Generally speaking, a domestic entity refers to an entity that is formed in the United States. The tax implications for an online domestic entity are not too dissimilar from a domestic brick and mortar location. Usually it is recommended that an online lender set up a domestic limited liability company.
Team Work Vital
Your accountant should work in conjunction with your attorney when planning the structure of your online lender, as your risk tolerance will dictate this structure.
It is important to note that your online entity will be taxed in the same manner as your brick and mortar entity is taxed for federal tax purposes.
Legal fees, though hefty, are certainly necessary and the treatment of these fees for tax purposes is very important.
Many new entrants face large penalties from the IRS for the incorrect treatment of these costs.
Legal and accounting costs necessary to organize the partnership and to facilitate the filings of the necessary legal documents are referred to as organizational costs. Organizational costs are generally capital expenditures. Capital expenditures are not deductible in full in the year incurred, but are amortized over a 15 year life.
However, currently you can deduct up to $5,000 of organizational costs in the current year and you must amortize the remainder of these costs over 15 years.
The $5,000 immediate expense is reduced dollar for dollar when organizational costs exceed $50,000.
Please note that under certain limited circumstances these costs may fit the definition of business expansion costs and thus result in a full and immediate deduction. It is important to consult your tax advisor regarding your specific situation.
1099s Protect Deductions
Also, it is important to note that fees paid in excess of $600 to an attorney must be reported on a form1099-MISC.
There are no exceptions. It is strongly recommended that you issue 1099s to any and all service providers as this solidifies your deductions in the eyes of the IRS.
The 1099s are easy to prepare and are well worth it. I recently attended an IRS audit of a client who claimed in excess of $300,000 in professional fees. He failed to issue a 1099 and failed to keep copies of cancelled checks and bank statements.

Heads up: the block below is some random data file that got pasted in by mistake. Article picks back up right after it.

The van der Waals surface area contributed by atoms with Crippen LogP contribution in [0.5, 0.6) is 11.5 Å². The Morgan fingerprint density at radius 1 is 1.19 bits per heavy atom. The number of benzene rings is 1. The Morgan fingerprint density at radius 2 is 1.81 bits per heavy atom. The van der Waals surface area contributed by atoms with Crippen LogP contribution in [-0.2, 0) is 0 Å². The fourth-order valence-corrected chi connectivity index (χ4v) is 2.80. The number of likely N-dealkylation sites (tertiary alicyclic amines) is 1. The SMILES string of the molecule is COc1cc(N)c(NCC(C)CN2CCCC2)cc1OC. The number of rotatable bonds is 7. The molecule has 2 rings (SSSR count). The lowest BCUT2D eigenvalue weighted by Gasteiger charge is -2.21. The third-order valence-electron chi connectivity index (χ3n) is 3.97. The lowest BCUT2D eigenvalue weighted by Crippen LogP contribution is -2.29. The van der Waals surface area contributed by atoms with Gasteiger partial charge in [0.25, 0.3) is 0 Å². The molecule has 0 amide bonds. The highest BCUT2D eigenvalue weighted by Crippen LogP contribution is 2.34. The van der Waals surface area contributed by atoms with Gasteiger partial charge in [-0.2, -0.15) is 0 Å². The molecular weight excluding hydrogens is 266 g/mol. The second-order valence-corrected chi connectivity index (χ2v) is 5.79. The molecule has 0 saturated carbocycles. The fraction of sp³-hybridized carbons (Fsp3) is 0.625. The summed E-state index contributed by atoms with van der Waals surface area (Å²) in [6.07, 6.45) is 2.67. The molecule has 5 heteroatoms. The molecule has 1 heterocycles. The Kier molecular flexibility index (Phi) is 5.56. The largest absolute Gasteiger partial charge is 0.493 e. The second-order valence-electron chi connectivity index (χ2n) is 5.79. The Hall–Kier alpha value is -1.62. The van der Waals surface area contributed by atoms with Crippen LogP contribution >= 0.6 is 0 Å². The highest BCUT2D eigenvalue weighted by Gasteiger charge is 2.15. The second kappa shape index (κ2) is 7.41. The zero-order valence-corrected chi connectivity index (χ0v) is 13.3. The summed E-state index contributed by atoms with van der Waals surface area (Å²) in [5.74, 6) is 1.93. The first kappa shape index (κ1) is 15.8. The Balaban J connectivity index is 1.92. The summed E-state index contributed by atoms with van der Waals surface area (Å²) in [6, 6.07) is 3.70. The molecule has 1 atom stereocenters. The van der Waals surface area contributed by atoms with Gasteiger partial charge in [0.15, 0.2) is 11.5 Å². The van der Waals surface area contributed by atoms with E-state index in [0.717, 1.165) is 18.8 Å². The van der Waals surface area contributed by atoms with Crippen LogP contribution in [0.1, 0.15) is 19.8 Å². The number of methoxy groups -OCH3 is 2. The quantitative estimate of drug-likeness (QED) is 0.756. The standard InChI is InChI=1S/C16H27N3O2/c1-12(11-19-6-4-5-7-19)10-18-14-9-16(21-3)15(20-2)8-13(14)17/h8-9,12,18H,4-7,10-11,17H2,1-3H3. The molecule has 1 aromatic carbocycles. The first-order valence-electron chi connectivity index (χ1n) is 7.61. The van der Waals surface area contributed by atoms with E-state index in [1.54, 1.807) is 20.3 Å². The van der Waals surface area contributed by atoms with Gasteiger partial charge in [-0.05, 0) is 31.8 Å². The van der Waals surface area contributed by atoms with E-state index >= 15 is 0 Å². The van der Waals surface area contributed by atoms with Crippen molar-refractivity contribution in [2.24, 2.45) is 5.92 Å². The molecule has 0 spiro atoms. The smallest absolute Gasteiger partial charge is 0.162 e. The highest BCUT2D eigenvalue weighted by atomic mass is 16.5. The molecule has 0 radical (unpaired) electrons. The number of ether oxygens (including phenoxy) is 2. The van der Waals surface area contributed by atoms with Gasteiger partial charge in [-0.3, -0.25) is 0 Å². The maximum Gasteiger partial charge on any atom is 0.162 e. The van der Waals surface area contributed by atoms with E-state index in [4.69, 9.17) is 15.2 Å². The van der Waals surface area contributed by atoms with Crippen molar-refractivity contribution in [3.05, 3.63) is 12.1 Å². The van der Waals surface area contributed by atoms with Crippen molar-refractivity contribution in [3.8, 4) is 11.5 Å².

The IRS subsequently denied the entire deduction. Had a 1099 been issued he would have saved more than $100,000 in taxes, interest and penalties.
The costs incurred for various IT, computer equipment and software packages can be fully expensed under the Sec. 179 or Bonus depreciation provisions of the Internal Revenue Code. (See Cheklist magazine, Summer 2011, “IRS: Once in A Lifetime Opportunity” for an expanded discussion of the deprecation provisions and planning opportunities for 2011).
Investigation Expenses
Finally, where is that tax planning nugget you have been waiting for? A little known deduction, often overlooked by many professionals, is something known as an investigation expense. Investigation expenses are basically the expenses incurred in investigating the potential for a new business. If your investigation results in a new business formation, you can deduct those expenses.
Under a special provision in the tax code, you are eligible to elect to deduct up to $10,000 of these expenses as start-up expenses in 2010 ($5,000 in years thereafter) with the remainder being amortized over 180 months. The $10,000 cap is reduced dollar for dollar once start-up expenses exceed $60,000.

Thomas Duffy is a CPA with Kutchins, Robbins and Diamond. Contact him at (847) 240-1040, ext.181